Please take a look at the PBS Focus video mentioned on a different thread, then go to Apple's web site and look at the documentation about ARD.

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Try to do a bitcopy with dd and then run it on a Virtual Machine (VM). Then you can debug the processes that are running and this remote cam software is still active, but the client (from the school's side) not running ("deactivated", lol, good name for not running a software).

I think some guys from the Chaos Computer Club would be very interested to get a HDD copy.

The argumentation of the school to "track down stolen laptops" is sick. Do they really expect a thief holding the open laptop against a street sign so they could read the location? The only way to track down stolen things is an integrated GPS locator.

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So, how come apple, Pennsylvania, the laptop distributor and others are not also named in this lawsuit? Why is it only Lower Merion? Somebody sold LMSD on the idea of this remote camera's abilities to find missing computers. If it were so illegal, I would think apple would have something to say about it.

And, did anyone (kid, parents) ever see this 'image' of the kid misbehaving taken by the camera, or just hear about it? I'm not making excuses for anyone. I don't like the idea of schools' using this technology. It could too easily be abused by the wrong person or people.

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LMSD never stated to the students they gave these laptops to or to the parents (in writing or verbally) that they would use the webcam to track down lost or stolen laptops.

For all we know, LMSD just made this up to cover its tracks - assuming the allegation in the lawsuit are true.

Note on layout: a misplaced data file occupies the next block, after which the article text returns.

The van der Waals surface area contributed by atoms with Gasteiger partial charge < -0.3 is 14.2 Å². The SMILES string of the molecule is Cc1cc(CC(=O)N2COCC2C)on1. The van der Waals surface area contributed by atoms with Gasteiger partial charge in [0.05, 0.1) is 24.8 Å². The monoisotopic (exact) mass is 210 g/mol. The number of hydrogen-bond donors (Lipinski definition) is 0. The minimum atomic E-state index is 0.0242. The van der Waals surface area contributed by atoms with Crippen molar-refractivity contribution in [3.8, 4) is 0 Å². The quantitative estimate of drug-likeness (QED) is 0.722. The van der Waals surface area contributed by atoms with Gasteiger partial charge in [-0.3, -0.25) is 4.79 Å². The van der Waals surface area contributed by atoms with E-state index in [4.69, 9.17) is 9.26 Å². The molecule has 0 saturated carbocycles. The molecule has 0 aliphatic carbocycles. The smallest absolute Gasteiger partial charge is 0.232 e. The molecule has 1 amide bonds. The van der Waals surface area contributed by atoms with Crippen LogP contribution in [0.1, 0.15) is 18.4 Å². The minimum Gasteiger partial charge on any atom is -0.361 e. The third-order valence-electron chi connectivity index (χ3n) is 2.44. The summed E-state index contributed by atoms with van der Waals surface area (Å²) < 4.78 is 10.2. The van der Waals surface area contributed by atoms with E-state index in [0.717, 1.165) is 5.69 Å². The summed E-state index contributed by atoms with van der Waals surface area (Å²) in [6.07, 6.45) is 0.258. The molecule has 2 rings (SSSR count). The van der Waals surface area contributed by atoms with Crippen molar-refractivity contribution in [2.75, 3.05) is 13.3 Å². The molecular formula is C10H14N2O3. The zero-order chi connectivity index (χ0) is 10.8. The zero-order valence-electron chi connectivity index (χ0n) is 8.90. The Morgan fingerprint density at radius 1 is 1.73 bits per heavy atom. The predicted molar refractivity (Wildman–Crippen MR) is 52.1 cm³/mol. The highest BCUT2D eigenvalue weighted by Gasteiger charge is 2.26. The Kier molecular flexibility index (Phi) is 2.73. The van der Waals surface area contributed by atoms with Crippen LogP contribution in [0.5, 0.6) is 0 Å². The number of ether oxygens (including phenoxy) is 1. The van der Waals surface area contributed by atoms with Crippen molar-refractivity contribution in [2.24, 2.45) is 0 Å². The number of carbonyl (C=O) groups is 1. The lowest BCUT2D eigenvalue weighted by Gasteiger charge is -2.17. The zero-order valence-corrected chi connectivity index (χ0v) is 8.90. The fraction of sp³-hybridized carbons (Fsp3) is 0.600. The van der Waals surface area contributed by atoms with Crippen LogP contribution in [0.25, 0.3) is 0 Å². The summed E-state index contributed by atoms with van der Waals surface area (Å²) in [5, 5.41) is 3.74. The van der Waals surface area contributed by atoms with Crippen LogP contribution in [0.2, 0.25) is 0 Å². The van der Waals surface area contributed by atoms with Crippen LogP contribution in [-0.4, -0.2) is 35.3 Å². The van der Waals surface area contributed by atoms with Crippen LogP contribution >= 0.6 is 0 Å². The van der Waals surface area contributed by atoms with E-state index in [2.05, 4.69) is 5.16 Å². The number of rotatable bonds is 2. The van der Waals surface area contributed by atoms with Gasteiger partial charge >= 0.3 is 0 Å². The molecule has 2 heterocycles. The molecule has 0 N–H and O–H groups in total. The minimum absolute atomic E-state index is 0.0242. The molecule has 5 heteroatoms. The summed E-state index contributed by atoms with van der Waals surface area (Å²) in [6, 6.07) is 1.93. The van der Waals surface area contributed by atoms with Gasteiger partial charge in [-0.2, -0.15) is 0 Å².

Only time, law enforcement investigation and discovery in the civil lawsuit will tell.

=================

Brotherhood of Thieves

~ As we must account for every idle word, so must we account for every idle silence.

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I don't know the answer to the "why only Lower Merion" question, but it could well have something to do with the wiretapping laws of the commonwealth, which are quite unique in the country. So where else in Pennsylvania does one find full coverage of mandatory government-issued laptops? Possibly nowhere. We could simply be unlucky enough to be the first.

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I'm not so sure wiretapping applies, in this case. To my understanding, wiretapping is illegal interception of communications. While snapping a pic of someone in their bedroom may be an invasion of privacy, unless they were reading this person's email and IMs, I don't think it's a wiretap. Of course, we will see.

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To remove the Firmware Password, take the battery off the MacBook, unscrew the three screws which grant access to the RAM slots, and take out one of the two sticks of RAM. Then, screw it back together, put the battery back in and start it up. As it's starting up, type Command + Option + P + R to remove the Firmware Password. It will effectively be gone and you can add new accounts until the cows come home.

Now that's done, it'll stay off. You can go back and take the battery back off and add the second RAM stick to speed the computer back up, but the Firmware Password won't return until it's manually re-added (requiring physical access to the machine).

Please do so in order to provide more information on the software available.

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Great job Doug!Keep up the good work!